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Hoping for the best, but preparing for the worst

September events planned statewide for National Preparedness Month


Photo Credit: BILL MINTIENS - Crook County's Emergency Manager Michael Ryan is one of several local leaders charged with making sure the community is prepared for a variety of potential disasters.

September is National Preparedness Month and the Federal Emergency Management Agency (FEMA), along with the Oregon Office of Emergency Management (OEM), are staging events across the state to educate and alert individuals and families about the need to be prepared for any disaster — whether natural or man-made.

One of the events is called “Race the Wave” and will take runners and walkers along a tsunami evacuation route in Cannon Beach on Sept. 28. An emergency preparedness fair will take place at the same time at the city’s emergency supplies station established above the tsunami inundation zone.

While people may think of the Oregon Coast regarding earthquakes and tsunamis, Central Oregon is not immune from the effects of such an event.

Oregon is located near the Cascadia Subduction Zone, a 600-mile earthquake fault stretching from offshore northern California to southern British Columbia. Experts predict a large earthquake and tsunami similar to the one that struck Japan in 2011 could strike Oregon in the near future.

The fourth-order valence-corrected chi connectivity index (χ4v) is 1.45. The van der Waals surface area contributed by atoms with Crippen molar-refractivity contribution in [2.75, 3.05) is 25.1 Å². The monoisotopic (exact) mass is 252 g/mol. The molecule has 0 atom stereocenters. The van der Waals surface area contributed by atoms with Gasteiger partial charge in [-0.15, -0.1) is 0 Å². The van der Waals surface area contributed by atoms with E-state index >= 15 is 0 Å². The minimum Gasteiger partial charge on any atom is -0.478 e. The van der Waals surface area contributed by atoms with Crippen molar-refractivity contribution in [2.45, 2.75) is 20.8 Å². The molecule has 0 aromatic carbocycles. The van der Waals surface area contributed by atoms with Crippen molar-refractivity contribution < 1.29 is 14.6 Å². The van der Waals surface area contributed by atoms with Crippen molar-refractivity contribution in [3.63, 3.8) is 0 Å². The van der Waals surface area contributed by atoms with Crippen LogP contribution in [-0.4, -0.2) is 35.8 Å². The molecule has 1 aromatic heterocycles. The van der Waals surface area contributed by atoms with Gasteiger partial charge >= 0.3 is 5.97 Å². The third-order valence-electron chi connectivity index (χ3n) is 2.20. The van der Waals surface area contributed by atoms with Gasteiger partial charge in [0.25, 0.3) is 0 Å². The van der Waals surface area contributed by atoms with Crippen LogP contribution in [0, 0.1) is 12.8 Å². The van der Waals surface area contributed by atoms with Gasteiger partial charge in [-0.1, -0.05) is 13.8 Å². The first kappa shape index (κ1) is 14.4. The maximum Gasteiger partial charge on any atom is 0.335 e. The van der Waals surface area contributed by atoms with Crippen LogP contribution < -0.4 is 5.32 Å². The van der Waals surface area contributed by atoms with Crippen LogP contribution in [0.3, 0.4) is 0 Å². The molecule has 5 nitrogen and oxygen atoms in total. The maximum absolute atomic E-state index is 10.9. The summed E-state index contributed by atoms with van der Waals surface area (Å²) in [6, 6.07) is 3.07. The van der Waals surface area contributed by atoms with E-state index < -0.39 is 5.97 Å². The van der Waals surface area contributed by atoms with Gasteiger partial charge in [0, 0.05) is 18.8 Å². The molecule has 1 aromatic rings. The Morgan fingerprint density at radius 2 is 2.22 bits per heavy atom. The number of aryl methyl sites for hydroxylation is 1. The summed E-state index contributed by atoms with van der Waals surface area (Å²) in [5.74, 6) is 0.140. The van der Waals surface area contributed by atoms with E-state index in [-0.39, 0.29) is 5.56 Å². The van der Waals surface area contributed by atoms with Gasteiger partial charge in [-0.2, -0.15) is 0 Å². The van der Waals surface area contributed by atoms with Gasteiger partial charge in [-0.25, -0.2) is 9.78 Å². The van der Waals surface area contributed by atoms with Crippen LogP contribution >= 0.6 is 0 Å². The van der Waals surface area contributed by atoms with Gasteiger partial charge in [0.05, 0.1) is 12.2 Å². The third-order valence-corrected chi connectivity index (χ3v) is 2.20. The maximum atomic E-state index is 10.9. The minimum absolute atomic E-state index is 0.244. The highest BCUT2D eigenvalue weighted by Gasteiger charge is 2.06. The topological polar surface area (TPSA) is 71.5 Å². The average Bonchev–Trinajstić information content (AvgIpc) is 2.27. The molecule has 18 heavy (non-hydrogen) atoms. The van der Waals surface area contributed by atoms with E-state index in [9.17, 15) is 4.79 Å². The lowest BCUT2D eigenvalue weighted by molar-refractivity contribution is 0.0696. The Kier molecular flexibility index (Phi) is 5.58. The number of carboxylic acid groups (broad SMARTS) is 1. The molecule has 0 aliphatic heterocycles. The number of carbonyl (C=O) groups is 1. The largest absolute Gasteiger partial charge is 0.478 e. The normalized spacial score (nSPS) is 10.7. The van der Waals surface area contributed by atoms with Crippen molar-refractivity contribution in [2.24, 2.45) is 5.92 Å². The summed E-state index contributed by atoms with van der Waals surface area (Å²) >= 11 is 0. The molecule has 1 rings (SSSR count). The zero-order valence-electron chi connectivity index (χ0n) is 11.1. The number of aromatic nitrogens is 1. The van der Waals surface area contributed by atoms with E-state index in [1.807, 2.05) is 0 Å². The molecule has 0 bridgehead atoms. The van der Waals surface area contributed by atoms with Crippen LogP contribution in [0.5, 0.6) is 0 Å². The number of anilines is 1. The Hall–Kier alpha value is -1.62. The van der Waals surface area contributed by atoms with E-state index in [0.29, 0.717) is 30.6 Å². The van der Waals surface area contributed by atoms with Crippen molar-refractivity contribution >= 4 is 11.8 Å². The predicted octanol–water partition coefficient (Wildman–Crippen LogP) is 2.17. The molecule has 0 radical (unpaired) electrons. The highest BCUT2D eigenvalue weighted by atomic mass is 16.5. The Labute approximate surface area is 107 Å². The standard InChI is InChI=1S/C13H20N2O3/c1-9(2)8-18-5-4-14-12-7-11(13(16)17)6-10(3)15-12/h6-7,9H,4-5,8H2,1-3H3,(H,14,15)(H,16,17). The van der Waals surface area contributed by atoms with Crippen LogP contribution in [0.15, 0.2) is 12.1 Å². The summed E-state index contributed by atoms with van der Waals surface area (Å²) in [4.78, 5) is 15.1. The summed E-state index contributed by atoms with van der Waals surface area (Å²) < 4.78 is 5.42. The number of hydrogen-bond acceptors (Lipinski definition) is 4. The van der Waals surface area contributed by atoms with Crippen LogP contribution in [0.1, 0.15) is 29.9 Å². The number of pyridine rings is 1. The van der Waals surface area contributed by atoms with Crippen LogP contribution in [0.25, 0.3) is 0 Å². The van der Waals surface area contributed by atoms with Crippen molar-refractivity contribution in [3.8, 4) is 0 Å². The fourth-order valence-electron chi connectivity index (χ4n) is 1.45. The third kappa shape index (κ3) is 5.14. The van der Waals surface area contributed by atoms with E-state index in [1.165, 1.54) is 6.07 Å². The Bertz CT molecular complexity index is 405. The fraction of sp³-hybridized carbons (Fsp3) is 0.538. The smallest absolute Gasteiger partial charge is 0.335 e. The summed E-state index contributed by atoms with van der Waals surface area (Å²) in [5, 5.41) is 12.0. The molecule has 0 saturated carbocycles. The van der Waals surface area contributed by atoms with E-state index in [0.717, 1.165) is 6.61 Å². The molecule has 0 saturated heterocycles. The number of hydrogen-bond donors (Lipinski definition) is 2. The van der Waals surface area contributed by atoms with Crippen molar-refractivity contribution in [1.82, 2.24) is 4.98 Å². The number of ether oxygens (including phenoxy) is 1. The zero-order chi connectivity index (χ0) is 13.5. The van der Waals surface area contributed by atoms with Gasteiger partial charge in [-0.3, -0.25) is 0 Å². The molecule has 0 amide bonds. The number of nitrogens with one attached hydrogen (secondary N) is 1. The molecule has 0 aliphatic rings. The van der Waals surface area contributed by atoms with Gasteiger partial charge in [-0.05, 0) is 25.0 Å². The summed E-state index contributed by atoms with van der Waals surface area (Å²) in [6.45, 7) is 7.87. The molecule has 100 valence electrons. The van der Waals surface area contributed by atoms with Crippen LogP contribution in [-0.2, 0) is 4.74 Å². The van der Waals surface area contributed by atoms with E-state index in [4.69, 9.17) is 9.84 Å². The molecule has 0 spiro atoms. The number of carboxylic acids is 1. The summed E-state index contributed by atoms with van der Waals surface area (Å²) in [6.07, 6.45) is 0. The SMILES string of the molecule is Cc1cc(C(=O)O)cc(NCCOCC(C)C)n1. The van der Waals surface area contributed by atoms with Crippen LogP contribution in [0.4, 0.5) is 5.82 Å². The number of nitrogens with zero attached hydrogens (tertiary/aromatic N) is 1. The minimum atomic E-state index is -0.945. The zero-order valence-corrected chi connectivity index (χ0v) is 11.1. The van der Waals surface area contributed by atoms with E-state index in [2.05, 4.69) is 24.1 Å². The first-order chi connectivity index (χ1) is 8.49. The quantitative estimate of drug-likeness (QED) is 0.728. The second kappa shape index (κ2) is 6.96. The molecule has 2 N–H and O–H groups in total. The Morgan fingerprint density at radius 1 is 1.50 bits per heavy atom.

“The Cascadia Subduction Zone has let rip with more than 40 great earthquakes. It’s geologically active and Oregon could experience a huge earthquake and tsunami anytime,” said State Geologist Vicki McConnell.

Michael Ryan, the emergency manager with the Crook County Sheriff’s Office, has more than 20 years of fire service experience, and he’s well aware of the disasters that might hit Crook County.

“If a 9.0 earthquake happens on the coast it would not go unfelt here. It could cause issues with our dams, buildings, water mains, and sewers,” said Ryan.

Flooding is by far Ryan’s main concern for Crook County, followed by wildfires and terrorism-induced power outages.

“Flooding is certainly a concern of mine. Although the Ochoco Reservoir dam has been reworked in the last five years, earthen dams don’t have a great track record, we’ve had a lot of earthen dam failures,” explained Ryan.

It’s probably safe to say that most residents don’t worry about terrorism-induced disasters here in Crook County. But Ryan does.